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Posted on Sat, Oct 24, 2009 : 12:15 a.m.

Emmylou Harris enchants in concert at Michigan Theater

By Will Stewart

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Emmylou Harris performing at the Michigan Theater on Friday night.

Melanie Maxwell |

Emmylou Harris has a catalog full of songs to choose from when she hits the stage each night, songs that span not only the annals of country music, but cross over into contemporary folk and rock.

On Friday at the Michigan Theater, Harris chose well, selecting a setlist that enchanted an adoring audience that — let’s face it — was already half smitten.

And why not? Harris, a deserving member of the Country Music Hall of Fame, is bewitching. With a mane of silver hair and a voice that’s both earthy and heavenly, she makes every song she sings her own — whether or not she wrote it.

On Friday, she sang her own songs, like the excellent “Red Dirt Girl,” cherry-picked some of the exquisite covers from her four-decade career and even tackled a handful of bluegrass standards during a well-paced, 90-minute show.

At 62, Harris still possesses a voice for the ages. And even though it sounded somewhat strained at times, it still was capable of imbuing each song with the haunting warmth that is her calling card.

But it’s as an interpreter of other songwriters’ work where Harris really shines. And on Friday, these tunes were the standouts. Tunes like Gillian Welch’s “Orphan Girl,” Billy Joe Shaver’s “Old Five and Dimers Like Me” and her old singing partner Gram Parsons’ “Wheels.”

And while the more ethereal treatments that have marked her recent career were effective, Harris was most effective when she kicked up her cowboy boots and got down with some good ol’ honky-tonk country.

Her band, the Red Dirt Boys, was up to that task, particularly with lead guitarist Buddy Miller heading the charge with his truncated, stinging solos. Harris seemed to have the most fun during these moments, dancing along with the rhythm section and digging into the strings on her enormous Gibson guitars.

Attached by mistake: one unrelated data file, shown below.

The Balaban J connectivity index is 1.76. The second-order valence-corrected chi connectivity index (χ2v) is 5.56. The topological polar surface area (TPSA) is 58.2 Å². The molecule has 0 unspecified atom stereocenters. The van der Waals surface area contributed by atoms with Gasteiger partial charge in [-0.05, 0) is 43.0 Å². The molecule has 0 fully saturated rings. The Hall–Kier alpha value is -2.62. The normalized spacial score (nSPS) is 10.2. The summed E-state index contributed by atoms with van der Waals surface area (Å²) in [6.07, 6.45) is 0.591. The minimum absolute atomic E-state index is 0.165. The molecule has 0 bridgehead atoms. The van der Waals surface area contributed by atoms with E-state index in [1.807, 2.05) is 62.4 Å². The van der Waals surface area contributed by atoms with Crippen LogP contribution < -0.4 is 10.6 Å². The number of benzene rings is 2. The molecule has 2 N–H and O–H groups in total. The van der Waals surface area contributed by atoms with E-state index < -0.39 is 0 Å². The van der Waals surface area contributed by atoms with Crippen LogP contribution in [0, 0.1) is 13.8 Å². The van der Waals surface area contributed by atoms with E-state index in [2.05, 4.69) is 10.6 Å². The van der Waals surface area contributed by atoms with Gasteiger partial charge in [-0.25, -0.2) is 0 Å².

After all, for all of her atmospheric leanings, Harris proved on Friday that you can take singer out of the country, but you can’t take the country out of the singer.

Will Stewart is a free-lance writer for



Sun, Oct 25, 2009 : 4:11 p.m.

Totally disagree with rochester. Perhaps his wife was the one next to us who spent the whole concert on her blackberry.


Sat, Oct 24, 2009 : 9:52 p.m.

Her music is also available on iTunes. Great voice.


Sat, Oct 24, 2009 : 12:22 p.m.

It's been difficult to find reviews of this current tour, so I thought I would offer some advice to those considering attending future shows on the tour. First, go see Buddy Miller. His set was terrific and intense. Regarding Emmylou's set, if you are a fan of the Red Dirt Girl era groove of Spyboy and the music that group created, this isn't what you are going to get on this tour. There's nothing "incorrect" about the performance, but there's nothing passionate about it either. My wife referred to it as "perfunctory" and while that isn't a complimentary term for an artist I hold in such high regard, I can't disagree. "Red Dirt Girl" and "The Pearl" were rendered unemotional and even Buddy's playing was restrained. If you prefer a more traditional Nashville reading of the Harris songbook than you might be more apt to enjoy this set.


Sat, Oct 24, 2009 : 7:48 a.m.

Sir - spot on review of an excellent concert.